The Bottomless Pit Behind the Word Consciousness – Part 1, Mauro Bergonzi

img bottomless pit part 1

Mauro Bergonzi: Let us start from what is now.

How could we describe what is now?

One way of describing it is that there are shapes, colors, sounds, bodily sensations, thoughts, memories, and so on.

So we could describe what is now in terms of objects appearing. Of course, a sound must be heard, a shape or a color has to be seen, a bodily sensation has to be felt. So another way of describing what is now is to say that there is hearing, seeing, feeling, bodily sensations, thinking. We can describe what is in terms of perceiving activities.

When we describe what is in terms of objects – sounds, colors, bodily sensations – all of them, the totality of them is what we call reality. When we describe what is in terms of the perceiving activities – hearing, seeing, and so on – the totality of them is what we call experience.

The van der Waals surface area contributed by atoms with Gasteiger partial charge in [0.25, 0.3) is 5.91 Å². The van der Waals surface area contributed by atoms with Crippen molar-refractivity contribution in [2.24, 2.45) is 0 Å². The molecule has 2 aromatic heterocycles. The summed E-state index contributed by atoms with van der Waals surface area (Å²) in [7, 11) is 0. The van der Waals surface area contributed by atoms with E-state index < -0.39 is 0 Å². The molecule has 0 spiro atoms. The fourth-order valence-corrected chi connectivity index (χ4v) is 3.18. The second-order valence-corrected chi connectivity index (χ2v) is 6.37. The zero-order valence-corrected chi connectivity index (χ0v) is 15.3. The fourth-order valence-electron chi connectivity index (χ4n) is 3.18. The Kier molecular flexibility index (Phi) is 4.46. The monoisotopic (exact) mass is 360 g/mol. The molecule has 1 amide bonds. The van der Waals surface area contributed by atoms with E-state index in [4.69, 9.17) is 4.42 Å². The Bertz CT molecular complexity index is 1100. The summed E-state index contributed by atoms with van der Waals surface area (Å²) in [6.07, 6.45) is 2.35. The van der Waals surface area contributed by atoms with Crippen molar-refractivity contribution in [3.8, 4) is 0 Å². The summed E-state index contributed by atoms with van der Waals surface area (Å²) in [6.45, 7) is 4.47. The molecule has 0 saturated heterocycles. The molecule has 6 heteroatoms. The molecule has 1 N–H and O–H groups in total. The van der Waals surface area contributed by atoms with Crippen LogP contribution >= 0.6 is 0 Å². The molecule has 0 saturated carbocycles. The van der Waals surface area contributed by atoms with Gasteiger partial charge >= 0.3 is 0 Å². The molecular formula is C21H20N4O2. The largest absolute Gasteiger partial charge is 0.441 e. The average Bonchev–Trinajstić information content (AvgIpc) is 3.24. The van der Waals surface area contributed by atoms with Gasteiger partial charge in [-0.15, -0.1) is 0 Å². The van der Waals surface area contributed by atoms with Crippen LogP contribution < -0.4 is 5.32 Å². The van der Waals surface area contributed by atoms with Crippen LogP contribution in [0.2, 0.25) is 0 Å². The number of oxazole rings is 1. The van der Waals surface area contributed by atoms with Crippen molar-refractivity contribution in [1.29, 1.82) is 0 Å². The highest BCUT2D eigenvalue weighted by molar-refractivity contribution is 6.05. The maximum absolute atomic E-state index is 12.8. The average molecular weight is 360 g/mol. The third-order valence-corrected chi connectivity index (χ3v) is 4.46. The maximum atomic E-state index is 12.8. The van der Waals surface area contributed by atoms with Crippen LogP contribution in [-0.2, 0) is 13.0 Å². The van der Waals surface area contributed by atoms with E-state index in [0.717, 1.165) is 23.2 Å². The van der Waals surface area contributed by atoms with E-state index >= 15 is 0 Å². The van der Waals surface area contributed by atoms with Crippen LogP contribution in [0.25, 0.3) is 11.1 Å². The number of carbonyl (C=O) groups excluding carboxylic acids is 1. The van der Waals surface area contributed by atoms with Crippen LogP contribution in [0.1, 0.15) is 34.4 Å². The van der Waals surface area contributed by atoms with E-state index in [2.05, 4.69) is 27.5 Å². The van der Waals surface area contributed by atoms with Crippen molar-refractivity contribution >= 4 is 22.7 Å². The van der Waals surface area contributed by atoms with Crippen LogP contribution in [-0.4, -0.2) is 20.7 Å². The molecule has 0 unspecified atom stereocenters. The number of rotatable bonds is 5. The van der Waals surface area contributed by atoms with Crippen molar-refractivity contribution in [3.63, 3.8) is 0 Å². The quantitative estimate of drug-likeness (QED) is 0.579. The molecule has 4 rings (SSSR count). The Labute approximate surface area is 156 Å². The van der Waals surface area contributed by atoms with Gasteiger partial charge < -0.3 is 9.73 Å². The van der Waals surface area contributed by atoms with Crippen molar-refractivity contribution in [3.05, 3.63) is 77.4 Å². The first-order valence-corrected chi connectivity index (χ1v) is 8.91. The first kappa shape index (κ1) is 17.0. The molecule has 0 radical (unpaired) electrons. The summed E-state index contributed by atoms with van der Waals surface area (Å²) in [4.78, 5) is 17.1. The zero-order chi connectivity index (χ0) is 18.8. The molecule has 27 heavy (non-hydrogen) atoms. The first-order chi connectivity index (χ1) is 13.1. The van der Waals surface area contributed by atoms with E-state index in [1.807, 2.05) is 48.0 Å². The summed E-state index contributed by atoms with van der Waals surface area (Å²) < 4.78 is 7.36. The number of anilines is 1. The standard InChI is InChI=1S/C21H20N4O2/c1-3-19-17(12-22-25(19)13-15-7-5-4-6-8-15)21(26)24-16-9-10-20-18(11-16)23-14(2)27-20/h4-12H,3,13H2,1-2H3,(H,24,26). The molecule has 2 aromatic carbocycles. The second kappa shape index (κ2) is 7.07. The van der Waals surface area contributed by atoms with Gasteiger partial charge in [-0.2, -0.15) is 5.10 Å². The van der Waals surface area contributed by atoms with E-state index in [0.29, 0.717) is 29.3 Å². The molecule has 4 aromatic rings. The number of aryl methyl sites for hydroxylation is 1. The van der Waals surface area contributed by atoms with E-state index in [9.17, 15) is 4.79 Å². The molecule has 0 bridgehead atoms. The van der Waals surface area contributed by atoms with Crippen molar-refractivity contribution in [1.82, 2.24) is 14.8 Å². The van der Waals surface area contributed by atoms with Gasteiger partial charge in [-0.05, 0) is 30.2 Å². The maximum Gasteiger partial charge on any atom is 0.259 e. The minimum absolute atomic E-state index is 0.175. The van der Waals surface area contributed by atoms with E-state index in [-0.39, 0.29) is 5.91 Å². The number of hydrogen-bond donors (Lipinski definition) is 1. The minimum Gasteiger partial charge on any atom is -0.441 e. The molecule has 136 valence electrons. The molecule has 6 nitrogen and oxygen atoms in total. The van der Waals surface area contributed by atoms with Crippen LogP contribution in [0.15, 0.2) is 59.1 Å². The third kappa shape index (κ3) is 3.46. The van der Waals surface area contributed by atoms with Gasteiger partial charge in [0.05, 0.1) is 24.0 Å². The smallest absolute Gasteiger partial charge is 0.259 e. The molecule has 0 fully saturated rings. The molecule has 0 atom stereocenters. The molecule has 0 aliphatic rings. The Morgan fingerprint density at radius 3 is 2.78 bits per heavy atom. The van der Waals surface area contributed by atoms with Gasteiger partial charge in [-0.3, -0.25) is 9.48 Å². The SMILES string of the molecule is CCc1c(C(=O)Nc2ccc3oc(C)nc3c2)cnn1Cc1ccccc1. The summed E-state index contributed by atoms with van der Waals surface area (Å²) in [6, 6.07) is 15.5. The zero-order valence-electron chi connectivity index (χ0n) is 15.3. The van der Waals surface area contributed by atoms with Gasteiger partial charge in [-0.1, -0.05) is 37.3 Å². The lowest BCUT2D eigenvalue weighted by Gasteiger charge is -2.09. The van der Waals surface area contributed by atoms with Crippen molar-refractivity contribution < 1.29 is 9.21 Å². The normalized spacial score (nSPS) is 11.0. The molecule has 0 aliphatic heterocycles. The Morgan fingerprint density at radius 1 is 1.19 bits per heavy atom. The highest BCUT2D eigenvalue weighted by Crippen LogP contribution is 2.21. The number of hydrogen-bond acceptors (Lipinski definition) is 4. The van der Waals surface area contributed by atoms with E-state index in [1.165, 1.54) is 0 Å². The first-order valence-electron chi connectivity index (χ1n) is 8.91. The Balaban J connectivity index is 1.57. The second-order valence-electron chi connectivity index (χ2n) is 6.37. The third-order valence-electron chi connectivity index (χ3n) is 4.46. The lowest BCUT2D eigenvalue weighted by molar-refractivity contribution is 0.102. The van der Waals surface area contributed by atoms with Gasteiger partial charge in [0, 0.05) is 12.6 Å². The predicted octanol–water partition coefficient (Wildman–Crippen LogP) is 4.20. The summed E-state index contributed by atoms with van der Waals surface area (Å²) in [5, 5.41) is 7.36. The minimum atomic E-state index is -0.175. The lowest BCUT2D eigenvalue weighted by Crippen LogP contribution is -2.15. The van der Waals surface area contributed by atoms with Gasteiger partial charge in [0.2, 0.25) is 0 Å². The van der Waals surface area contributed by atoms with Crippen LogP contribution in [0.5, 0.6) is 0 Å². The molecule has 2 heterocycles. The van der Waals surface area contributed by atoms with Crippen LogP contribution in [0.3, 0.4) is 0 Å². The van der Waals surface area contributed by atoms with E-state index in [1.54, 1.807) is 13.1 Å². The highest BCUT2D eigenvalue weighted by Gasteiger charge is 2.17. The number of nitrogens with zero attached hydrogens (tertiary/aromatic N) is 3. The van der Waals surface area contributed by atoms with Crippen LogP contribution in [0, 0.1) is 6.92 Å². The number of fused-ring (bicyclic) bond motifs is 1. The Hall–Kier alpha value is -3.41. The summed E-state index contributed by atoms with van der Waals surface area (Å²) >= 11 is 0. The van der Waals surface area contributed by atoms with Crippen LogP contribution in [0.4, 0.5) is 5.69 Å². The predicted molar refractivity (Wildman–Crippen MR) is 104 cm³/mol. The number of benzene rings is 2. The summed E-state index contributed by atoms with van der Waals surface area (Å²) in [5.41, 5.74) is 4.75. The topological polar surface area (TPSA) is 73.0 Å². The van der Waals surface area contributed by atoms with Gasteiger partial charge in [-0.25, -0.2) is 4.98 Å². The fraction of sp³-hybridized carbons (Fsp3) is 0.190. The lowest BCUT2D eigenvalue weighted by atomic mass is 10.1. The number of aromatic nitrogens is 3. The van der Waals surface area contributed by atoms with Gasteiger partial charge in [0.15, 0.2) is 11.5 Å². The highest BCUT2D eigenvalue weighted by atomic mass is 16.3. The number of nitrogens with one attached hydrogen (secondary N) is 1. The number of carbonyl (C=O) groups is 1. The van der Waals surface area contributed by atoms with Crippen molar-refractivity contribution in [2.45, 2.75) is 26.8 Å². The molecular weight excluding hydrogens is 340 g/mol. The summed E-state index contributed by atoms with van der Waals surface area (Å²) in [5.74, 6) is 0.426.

Now, is there any aspect of what we call reality that cannot be apart from experience? Is there one single sound that can appear without hearing? One single color without the activity of seeing? Of course, no. So, no aspect whatsoever of what we call reality can appear apart from experience. And, as far as it concerns us, reality is not separate from experience. Reality and experience are two different ways to name whatever it is.

Now, experience, our experiences – seeing, hearing – happen in a perspective that we can describe as first person. I see, I hear, is an alive, first person perception of things. And that is what we usually call consciousness or awareness. Also, what we call awareness is the sensitive space where every experience appears and disappears, because every experience arises and passes away. There is no experience that lasts forever.